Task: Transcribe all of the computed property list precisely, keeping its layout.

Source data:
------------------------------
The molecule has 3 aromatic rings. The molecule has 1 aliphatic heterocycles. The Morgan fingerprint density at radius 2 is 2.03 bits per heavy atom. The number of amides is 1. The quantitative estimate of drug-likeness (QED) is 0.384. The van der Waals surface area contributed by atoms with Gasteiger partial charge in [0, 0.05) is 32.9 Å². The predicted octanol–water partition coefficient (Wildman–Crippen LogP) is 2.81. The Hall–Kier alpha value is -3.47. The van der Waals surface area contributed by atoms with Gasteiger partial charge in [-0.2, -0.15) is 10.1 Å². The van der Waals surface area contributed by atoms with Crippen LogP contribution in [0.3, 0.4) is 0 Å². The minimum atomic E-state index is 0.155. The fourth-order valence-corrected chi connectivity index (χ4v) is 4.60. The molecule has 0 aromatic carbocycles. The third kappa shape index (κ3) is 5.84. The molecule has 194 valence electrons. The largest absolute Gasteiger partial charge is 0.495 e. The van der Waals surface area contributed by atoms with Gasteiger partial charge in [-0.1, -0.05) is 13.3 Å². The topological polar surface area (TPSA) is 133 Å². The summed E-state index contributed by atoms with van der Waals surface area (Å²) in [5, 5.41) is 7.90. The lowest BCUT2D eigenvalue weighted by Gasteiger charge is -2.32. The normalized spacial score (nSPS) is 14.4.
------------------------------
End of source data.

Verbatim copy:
The molecule has 3 aromatic rings. The molecule has 1 aliphatic heterocycles. The Morgan fingerprint density at radius 2 is 2.03 bits per heavy atom. The number of amides is 1. The quantitative estimate of drug-likeness (QED) is 0.384. The van der Waals surface area contributed by atoms with Gasteiger partial charge in [0, 0.05) is 32.9 Å². The predicted octanol–water partition coefficient (Wildman–Crippen LogP) is 2.81. The Hall–Kier alpha value is -3.47. The van der Waals surface area contributed by atoms with Gasteiger partial charge in [-0.2, -0.15) is 10.1 Å². The van der Waals surface area contributed by atoms with Crippen LogP contribution in [0.3, 0.4) is 0 Å². The minimum atomic E-state index is 0.155. The fourth-order valence-corrected chi connectivity index (χ4v) is 4.60. The molecule has 0 aromatic carbocycles. The third kappa shape index (κ3) is 5.84. The molecule has 194 valence electrons. The largest absolute Gasteiger partial charge is 0.495 e. The van der Waals surface area contributed by atoms with Gasteiger partial charge in [-0.1, -0.05) is 13.3 Å². The topological polar surface area (TPSA) is 133 Å². The summed E-state index contributed by atoms with van der Waals surface area (Å²) in [5, 5.41) is 7.90. The lowest BCUT2D eigenvalue weighted by Gasteiger charge is -2.32. The normalized spacial score (nSPS) is 14.4.